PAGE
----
“…she stopped paying close attention to his words and when at red lights, examined the rain drops spattering on the windshield so intently that she almost stared right through them. Each drop seemed stuck on the glass, until another drop landed on it and they rolled down the window together, ending in a climactic splash.”
Sara: English major/Gender and Sexuality Studies minor, working at a nonprofit that gets young women ready for and interested in running for office/maybe soon applying to grad school, writer, clarinetist.
I post and reblog: things I think are pretty, things that intrigue me, things I'm a fan of, and things I care about.
Common themes include: books, writing, movies, more books, cozy beds, breakfasts, Doctor Who, Sherlock, feminist issues, and occasional pieces of my life.
Gonna keep a tally of messages I get from a) white feminists completely proving my point and b) people who think this comic proves feminism is worthless because I criticized one part of it. (Even despite me writing these words underneath the comic.) Then I’ll add them all up, see which column has more, and then drink myself to sleep either way.
Haha… this is why we can’t have nice things.
THAT IS SUCH A SMART JOKE, WHAT THE HELL
I 100% had to Google this joke and I have 300% more respect for Rugrats.
i don’t get it, can someone explain? [i searched their names and still don’t get it]
Mapplethorpe’s photography was usually very evocative and often contained nude subjects. She having people over who are “very conservative” so she is telling someone (I forget who on the show) to put a Norman Rockwell painting because his work is pretty conventionally accepted as important in american history. The people in his paintings were usually white Americans, often working class, and sometimes soldiers. His work was about pulling the country together, patriotism, american exceptionalism, etc. So more appropriate for a conservative visitor than a picture of a naked guy.Dude.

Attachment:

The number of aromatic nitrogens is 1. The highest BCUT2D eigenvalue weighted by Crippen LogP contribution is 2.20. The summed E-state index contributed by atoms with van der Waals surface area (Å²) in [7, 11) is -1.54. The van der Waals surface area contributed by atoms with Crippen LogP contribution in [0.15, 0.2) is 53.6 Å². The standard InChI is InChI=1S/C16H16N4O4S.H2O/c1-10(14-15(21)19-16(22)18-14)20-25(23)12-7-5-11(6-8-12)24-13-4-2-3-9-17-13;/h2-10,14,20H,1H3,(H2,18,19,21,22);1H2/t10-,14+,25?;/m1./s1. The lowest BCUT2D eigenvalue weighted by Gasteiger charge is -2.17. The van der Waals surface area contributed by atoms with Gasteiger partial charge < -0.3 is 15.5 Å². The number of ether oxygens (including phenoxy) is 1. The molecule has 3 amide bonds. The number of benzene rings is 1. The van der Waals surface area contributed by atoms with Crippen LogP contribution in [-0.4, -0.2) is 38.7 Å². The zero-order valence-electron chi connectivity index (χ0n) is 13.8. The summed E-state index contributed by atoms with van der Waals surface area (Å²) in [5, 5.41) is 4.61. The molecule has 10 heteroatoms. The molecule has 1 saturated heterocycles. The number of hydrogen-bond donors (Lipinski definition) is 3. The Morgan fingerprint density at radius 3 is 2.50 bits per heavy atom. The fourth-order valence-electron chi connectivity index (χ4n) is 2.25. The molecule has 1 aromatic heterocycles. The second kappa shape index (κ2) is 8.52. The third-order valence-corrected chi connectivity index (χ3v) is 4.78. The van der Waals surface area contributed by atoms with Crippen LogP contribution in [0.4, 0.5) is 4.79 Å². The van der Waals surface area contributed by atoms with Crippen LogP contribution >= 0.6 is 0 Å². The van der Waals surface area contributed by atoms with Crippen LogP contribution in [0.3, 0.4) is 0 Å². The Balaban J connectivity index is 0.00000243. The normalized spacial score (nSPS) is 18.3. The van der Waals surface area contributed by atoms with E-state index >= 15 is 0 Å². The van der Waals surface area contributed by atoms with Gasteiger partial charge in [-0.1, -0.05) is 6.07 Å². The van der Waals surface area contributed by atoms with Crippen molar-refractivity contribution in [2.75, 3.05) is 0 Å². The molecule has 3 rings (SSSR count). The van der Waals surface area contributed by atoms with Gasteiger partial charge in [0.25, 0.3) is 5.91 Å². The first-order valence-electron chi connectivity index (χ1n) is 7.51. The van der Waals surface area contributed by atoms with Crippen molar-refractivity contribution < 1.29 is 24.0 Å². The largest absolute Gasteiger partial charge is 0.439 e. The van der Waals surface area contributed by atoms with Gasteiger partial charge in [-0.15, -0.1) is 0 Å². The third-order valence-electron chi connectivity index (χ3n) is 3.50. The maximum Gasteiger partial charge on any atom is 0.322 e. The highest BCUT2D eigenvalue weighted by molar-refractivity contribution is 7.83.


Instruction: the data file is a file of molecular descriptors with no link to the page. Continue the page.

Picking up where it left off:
Okay, but kids, Mapplethorpe didn’t just do nudes, a good body of his work that was showcased shortly before his death (particularly that which would have been fresh in the minds on the American public around the original run of Rugrats) specifically featured homoerotic and sadomasochistic themes.
So she’s not just saying, “Take down the pics of the nude guy” she’s saying, “Take down the image of the man with the bullwhip in his ass.”
Njideka Akunyili | The Beautiful Ones #1b [alternative take] & Nwantinti [along two details], both 2012.
"It was a layering of multiple interests. Obviously my love for Nigeria where I was born, my love for my life here, my love for my husband.. and just try to figure out a way the two kinda exist in a harmonious way.”
"I think of my work as capturing the very ordinary. Just normal.. everyday stuff. I think there is something beautiful and powerful in the things that happen daily. Intimate situations.. sensual situations.. these [situations] people don’t get to see. I think there is a beauty in that I’m very attracted to.. that I try to get out.”
@ Studio Museum’s Artists-in-Residence talk on youtube.
Don’t forget to visit her website for more.
Zoom de Pour l’honneur. En toute inutilité. Broderie,2014, Julie Sarloutte.
"i’m going to pay homage to this woman artist by removing women from the picture and making it all about me and i am a rich celebrity man and i understand the context of cindy shermans work is about women’s stories but also….NAH, IM GONNA DO IT ANYWAY and im gonna be financed effortlessly because of my male privilege"
What an asshole.
Ana Teresa Barboza (b. 1981, Lima, Peru) Transfer and Embroidery on Fabric
By the end of 2013 I had the opportunity to visit Arles, where van Gogh lived for some time. Here are some of the results of this trip.